Dosage and Standardized Grade
Bacopa monnieri extract should be standardized to 20% bacosides A and B content.

  1. General Support of Mental Acuity – Consider 100 mg, one to two times per day (if used as a single agent).
  2. Early to Moderate Memory Loss or Cognitive Impairment – Consider 50-150 mg, up to three times per day (if used as a single agent).

3. Epilepsy – Consider 100 mg, one or two times per day.1

Adverse Side Effects and Toxicity
There are no well known side effects from the use of Bacopa monnieri at recommended doses. It has demonstrated a long and safe history of use in Ayurvedic medicine.1,2

Drug-Nutrient Interaction
Calcium Channel Blocker Antihypertensive Drugs – Bacopa may increase the effects of these medications and thus, the dose of these drugs required for treatment may need to be reduced.7

Pregnancy and Lactation
During pregnancy and lactation, the only supplements that are considered safe include standard prenatal vitamin and mineral supplements.  All other supplements or dose alterations may pose a threat to the developing fetus and there is generally insufficient evidence at this time to determine an absolute level of safety for most dietary supplements other than a prenatal supplement.  Any supplementation practices beyond a prenatal supplement should involve the cooperation of the attending physician (e.g., magnesium and the treatment of preeclampsia.)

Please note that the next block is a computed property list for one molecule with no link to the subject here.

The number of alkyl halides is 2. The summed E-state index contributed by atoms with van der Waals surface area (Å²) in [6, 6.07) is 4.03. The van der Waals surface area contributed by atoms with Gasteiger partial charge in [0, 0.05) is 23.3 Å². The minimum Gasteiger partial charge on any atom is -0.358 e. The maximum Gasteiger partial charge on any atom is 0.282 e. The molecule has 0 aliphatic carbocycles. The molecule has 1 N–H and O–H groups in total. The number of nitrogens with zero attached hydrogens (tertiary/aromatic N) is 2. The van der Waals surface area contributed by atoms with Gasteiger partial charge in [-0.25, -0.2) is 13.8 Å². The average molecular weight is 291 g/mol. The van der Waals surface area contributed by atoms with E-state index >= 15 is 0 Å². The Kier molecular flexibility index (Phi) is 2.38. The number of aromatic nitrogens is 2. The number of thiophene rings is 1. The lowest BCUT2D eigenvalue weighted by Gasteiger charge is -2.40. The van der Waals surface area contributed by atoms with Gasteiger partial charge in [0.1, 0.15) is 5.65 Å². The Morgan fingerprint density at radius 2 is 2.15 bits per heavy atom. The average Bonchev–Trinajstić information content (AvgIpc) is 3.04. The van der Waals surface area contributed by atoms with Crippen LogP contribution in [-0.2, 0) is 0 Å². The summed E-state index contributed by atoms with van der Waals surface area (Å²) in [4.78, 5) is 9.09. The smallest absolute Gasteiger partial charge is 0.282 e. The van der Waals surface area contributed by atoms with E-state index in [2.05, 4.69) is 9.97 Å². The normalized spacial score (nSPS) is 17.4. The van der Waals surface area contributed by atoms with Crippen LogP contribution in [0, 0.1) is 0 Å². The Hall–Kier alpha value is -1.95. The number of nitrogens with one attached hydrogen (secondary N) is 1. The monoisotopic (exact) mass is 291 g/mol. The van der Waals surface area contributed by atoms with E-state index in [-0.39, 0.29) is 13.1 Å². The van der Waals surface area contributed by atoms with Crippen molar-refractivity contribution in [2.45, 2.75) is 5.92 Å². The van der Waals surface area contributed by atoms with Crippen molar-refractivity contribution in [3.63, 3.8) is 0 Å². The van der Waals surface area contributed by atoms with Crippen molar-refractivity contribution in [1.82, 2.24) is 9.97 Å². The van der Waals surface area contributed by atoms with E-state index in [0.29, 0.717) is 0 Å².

References:  Pregnancy and Lactation
1. Encyclopedia of Nutritional Supplements. Murray M. Prima Publishing 1998.
2. Reavley NM. The New Encyclopedia of Vitamins, Minerals, Supplements, and Herbs. Evans and Company Inc. 1998.
3. The Healing Power of Herbs (2nd edition). Murray M. Prima Publishing 1995.
4. Boon H and Smith M. Health Care Professional Training Program in Complementary Medicine. Institute of Applied Complementary Medicine Inc. 1997.
  1. Dietary Supplement Information Bureau. Bacopa monnieri
  2. Tripathi YB et al. Bacopa monniera linn. As an antioxidant: Mechanism of action. Indian J Exp Biol. Jun1996;34(6):523-6
  3. Kidd PM. A review of nutrients and botanicals in the integrative management of cognitive dysfunction. Altern Med Rev. Jun1999;4(3):144-61
  4. Stough C, Lloyd J, Clarke J, Downey LA, Hutchison CW, Rodgers T, et la. The chronic effects of an extract of Bacopa monniera (Brahmi) on cognitive function in healthy human subjects. Psychopharmacology (Berl), Aug2001;156(4):481-4
  5. Mukherjee GD et al. Clinical trial on brahmi. I. J Exp Med Sci, 1966;10(1):5-11
  6. Vohora D, Pal SN, Pillai KK. Protection from phenbytoin-induced cognitive deficit by Bacopa monniera, a reputed Indian nootropic plant. J Ethnopharmacol, Aug2000;71(3):383-90
  7. Dar A, Channa S. Calcium antagonistic activity of Bacopa monniera on vascular intestinal smooth muscles of rabbit and ginea-pig. J Ethnopharmacol, 1999;66(2):167-74